Wednesday, February 27, 2008

From food fights to food wars

You thought your morning latte was irreverently expensive? Well, I have bad news for you. Do not be surprised if you see the price of your favorite Starbucks beverage going up even more in the not-so-distant future. Whether you’re the rich, sweet and creamy kind or just plain, bold and bitter, the spicy, “extra-everything” type or just a placid tazo-tea variety, rest assured, there will be hikes for all.

The reason? “Soft commodities” (“food”, in loose English) are going bizerk. Whether it’s coffee, cocoa, milk or sugar—all quintessential ingredients for your mocha frappuccino—a chart of their prices since late last year looks like the ultimate bliss for an avid rock-climber. Mind you, at stake is not just your frappuccino. Basic staples like wheat, corn, rice and soybeans have skyrocketed, threatening the livelihood of millions of poor around the world. What’s going on?

Emerging needs: First it was oil. Then metals. Now food. Let’s face it, consumption is contagious. And with demographic giants like China, India and Russia seeing rapid and uninterrupted economic growth in recent years, their emerging middle classes have begun to demand not just better roads and bridges but more cars, cellphones and, yes, food.

Take coffee for example. Imports of coffee by the ”emerging economies” rose almost 90 percent between 1995 and 2005, compared to a more “modest” 32 percent in the advanced economies. Sure, the much lower starting levels in the emerging world mean that even a 90 percent growth may not be that breathtaking in terms of actual bags of coffee. But just think what will happen when 1.3 billion Chinese learn how to say “calamel macchiato!”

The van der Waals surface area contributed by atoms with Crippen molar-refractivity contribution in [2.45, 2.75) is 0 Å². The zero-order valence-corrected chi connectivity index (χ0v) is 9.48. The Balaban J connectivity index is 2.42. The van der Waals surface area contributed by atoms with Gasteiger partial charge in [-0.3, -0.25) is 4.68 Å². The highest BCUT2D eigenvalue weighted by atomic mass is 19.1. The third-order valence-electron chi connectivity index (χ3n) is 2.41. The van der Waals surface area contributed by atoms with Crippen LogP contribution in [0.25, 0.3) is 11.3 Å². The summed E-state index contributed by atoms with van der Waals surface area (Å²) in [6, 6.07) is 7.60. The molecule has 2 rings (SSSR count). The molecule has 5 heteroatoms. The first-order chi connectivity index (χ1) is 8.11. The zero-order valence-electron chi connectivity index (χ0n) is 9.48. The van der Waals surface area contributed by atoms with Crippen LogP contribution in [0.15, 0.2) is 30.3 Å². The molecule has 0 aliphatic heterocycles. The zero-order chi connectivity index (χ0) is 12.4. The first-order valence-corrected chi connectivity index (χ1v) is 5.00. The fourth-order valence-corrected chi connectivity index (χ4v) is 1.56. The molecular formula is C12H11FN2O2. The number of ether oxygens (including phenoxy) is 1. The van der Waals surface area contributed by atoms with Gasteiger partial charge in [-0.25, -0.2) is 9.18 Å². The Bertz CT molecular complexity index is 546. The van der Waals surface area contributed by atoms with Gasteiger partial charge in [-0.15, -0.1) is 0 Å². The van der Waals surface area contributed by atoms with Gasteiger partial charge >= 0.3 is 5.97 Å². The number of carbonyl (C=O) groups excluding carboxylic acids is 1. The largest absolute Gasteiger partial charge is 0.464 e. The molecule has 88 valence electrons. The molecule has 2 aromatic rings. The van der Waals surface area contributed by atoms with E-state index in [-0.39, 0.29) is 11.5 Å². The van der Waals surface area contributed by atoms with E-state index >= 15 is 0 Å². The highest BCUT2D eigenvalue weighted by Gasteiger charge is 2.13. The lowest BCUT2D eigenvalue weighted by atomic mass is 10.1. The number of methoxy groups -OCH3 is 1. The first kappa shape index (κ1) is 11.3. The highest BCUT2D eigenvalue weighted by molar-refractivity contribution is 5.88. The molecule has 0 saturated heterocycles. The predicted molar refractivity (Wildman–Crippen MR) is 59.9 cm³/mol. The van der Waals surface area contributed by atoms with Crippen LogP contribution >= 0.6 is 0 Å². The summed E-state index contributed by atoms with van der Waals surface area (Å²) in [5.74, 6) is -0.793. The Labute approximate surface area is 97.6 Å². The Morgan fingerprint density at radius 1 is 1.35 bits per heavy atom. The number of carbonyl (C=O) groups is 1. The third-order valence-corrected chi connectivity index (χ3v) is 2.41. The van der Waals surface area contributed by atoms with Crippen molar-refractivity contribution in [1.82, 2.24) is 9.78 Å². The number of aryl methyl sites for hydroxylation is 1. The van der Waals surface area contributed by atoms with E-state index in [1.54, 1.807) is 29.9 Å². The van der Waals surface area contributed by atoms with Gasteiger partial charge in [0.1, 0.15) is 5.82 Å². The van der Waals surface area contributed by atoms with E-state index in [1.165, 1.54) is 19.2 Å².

Guns, strikes and the “battle for acreage”: Then you have supply shortages, of both the sporadic and the structural variety. The former include anything that may disrupt production temporarily, from labor strikes in the Ivory Coast (the world’s largest cocoa producer) to quasi ethnic cleansing in Kenya (a major coffee exporter). The latter are of a more permanent nature and include confined agricultural land; competition for land between agricultural and ethanol producers as high fuel prices continue to make ethanol viable; more frequent floods and other natural disasters, affecting negatively crop yields; or regulations that may discourage investment to make production more efficient.

Coffee or wine? Then you have the speculators. When markets are tight—e.g. limited land in face with growing demand—investors are encouraged to “speculate” that the only way for commodity prices is up, which pushes prices even higher. Indeed, to facilitate making bets on commodities, many investment firms have constructed commodity-linked indices (which track the prices of, say, wheat, sugar and soybeans or composites thereof) with names at least as complicated as a Starbucks drink (such as Barclays’ “Commodities Outperformance Roll Adjusted Liquid Strategy Index”!)

Importantly, investment in commodities has been seen recently as a hedge against unanticipated inflation. Existing investment instruments that help protect your savings from inflation (such as inflation-indexed bonds) do not offer protection against unexpected increases in inflation (quite naturally, since they are unexpected!). So if these unexpected price increases turn out to be persistent, the purchasing power of your savings is eroded.

However, some investors saw that investment in commodities did offer protection—most likely because a hefty part of the unexpected inflation in recent years has come from sharp increases in the prices of commodities themselves (food, energy and metals). So had you kept a few bags of Arabica in your cellar, a few ounces of gold and a few dozens of barrels of crude, you would have been more than protected against the higher inflation that we’ve seen recently. Alternatively, you could have invested in a commodity-linked index and kept that cellar for some fine red wine!